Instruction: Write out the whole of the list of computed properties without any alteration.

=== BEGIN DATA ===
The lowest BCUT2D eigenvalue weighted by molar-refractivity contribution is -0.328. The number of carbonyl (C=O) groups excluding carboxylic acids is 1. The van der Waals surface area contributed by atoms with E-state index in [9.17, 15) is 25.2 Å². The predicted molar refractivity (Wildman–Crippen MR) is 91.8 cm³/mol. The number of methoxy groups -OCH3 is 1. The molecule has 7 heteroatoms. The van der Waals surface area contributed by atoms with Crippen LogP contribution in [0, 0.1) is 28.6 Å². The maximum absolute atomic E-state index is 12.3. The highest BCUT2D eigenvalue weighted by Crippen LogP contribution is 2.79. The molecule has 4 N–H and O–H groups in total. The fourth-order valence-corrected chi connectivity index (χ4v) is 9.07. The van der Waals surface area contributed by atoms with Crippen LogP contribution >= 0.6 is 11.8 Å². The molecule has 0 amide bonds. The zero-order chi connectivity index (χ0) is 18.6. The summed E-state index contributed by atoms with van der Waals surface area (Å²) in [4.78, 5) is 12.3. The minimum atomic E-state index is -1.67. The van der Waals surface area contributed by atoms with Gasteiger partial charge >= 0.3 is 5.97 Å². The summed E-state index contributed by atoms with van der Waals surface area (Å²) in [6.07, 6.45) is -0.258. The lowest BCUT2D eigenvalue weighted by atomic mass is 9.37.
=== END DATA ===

The lowest BCUT2D eigenvalue weighted by molar-refractivity contribution is -0.328. The number of carbonyl (C=O) groups excluding carboxylic acids is 1. The van der Waals surface area contributed by atoms with E-state index in [9.17, 15) is 25.2 Å². The predicted molar refractivity (Wildman–Crippen MR) is 91.8 cm³/mol. The number of methoxy groups -OCH3 is 1. The molecule has 7 heteroatoms. The van der Waals surface area contributed by atoms with Crippen LogP contribution in [0, 0.1) is 28.6 Å². The maximum absolute atomic E-state index is 12.3. The highest BCUT2D eigenvalue weighted by Crippen LogP contribution is 2.79. The molecule has 4 N–H and O–H groups in total. The fourth-order valence-corrected chi connectivity index (χ4v) is 9.07. The van der Waals surface area contributed by atoms with Crippen LogP contribution >= 0.6 is 11.8 Å². The molecule has 0 amide bonds. The zero-order chi connectivity index (χ0) is 18.6. The summed E-state index contributed by atoms with van der Waals surface area (Å²) in [4.78, 5) is 12.3. The minimum atomic E-state index is -1.67. The van der Waals surface area contributed by atoms with Gasteiger partial charge >= 0.3 is 5.97 Å². The summed E-state index contributed by atoms with van der Waals surface area (Å²) in [6.07, 6.45) is -0.258. The lowest BCUT2D eigenvalue weighted by atomic mass is 9.37.